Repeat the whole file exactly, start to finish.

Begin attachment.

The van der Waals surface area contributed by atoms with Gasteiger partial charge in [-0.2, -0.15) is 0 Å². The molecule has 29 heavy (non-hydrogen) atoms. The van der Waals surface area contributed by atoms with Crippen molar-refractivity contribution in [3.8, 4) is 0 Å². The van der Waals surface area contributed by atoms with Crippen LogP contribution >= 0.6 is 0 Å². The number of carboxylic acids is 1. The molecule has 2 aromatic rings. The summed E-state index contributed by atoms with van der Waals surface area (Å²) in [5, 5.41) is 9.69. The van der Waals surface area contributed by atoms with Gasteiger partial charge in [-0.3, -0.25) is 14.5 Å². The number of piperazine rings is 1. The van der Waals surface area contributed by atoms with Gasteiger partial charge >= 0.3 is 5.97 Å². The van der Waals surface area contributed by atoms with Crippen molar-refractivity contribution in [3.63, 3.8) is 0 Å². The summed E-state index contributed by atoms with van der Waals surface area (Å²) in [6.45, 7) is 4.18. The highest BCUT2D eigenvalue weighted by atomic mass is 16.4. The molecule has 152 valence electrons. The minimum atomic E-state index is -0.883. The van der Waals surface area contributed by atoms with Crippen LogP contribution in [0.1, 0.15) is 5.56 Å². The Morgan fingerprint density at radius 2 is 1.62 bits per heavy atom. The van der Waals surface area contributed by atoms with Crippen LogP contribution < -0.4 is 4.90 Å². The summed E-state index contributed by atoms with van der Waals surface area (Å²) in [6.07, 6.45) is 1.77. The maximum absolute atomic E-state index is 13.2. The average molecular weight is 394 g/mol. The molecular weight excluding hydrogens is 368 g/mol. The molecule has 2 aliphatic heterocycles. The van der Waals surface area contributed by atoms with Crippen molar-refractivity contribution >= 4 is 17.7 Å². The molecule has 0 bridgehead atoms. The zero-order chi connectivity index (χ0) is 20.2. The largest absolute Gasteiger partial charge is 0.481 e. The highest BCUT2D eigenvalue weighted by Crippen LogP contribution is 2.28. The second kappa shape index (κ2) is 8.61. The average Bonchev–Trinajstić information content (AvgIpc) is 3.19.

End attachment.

The van der Waals surface area contributed by atoms with Gasteiger partial charge in [-0.2, -0.15) is 0 Å². The molecule has 29 heavy (non-hydrogen) atoms. The van der Waals surface area contributed by atoms with Crippen molar-refractivity contribution in [3.8, 4) is 0 Å². The van der Waals surface area contributed by atoms with Crippen LogP contribution >= 0.6 is 0 Å². The number of carboxylic acids is 1. The molecule has 2 aromatic rings. The summed E-state index contributed by atoms with van der Waals surface area (Å²) in [5, 5.41) is 9.69. The van der Waals surface area contributed by atoms with Gasteiger partial charge in [-0.3, -0.25) is 14.5 Å². The number of piperazine rings is 1. The van der Waals surface area contributed by atoms with Gasteiger partial charge >= 0.3 is 5.97 Å². The van der Waals surface area contributed by atoms with Crippen molar-refractivity contribution in [3.63, 3.8) is 0 Å². The summed E-state index contributed by atoms with van der Waals surface area (Å²) in [6.45, 7) is 4.18. The highest BCUT2D eigenvalue weighted by atomic mass is 16.4. The molecule has 152 valence electrons. The minimum atomic E-state index is -0.883. The van der Waals surface area contributed by atoms with Crippen LogP contribution in [0.1, 0.15) is 5.56 Å². The Morgan fingerprint density at radius 2 is 1.62 bits per heavy atom. The van der Waals surface area contributed by atoms with Crippen LogP contribution < -0.4 is 4.90 Å². The summed E-state index contributed by atoms with van der Waals surface area (Å²) in [6.07, 6.45) is 1.77. The maximum absolute atomic E-state index is 13.2. The average molecular weight is 394 g/mol. The molecular weight excluding hydrogens is 368 g/mol. The molecule has 2 aliphatic heterocycles. The van der Waals surface area contributed by atoms with Crippen molar-refractivity contribution >= 4 is 17.7 Å². The molecule has 0 bridgehead atoms. The zero-order chi connectivity index (χ0) is 20.2. The largest absolute Gasteiger partial charge is 0.481 e. The highest BCUT2D eigenvalue weighted by Crippen LogP contribution is 2.28. The second kappa shape index (κ2) is 8.61. The average Bonchev–Trinajstić information content (AvgIpc) is 3.19.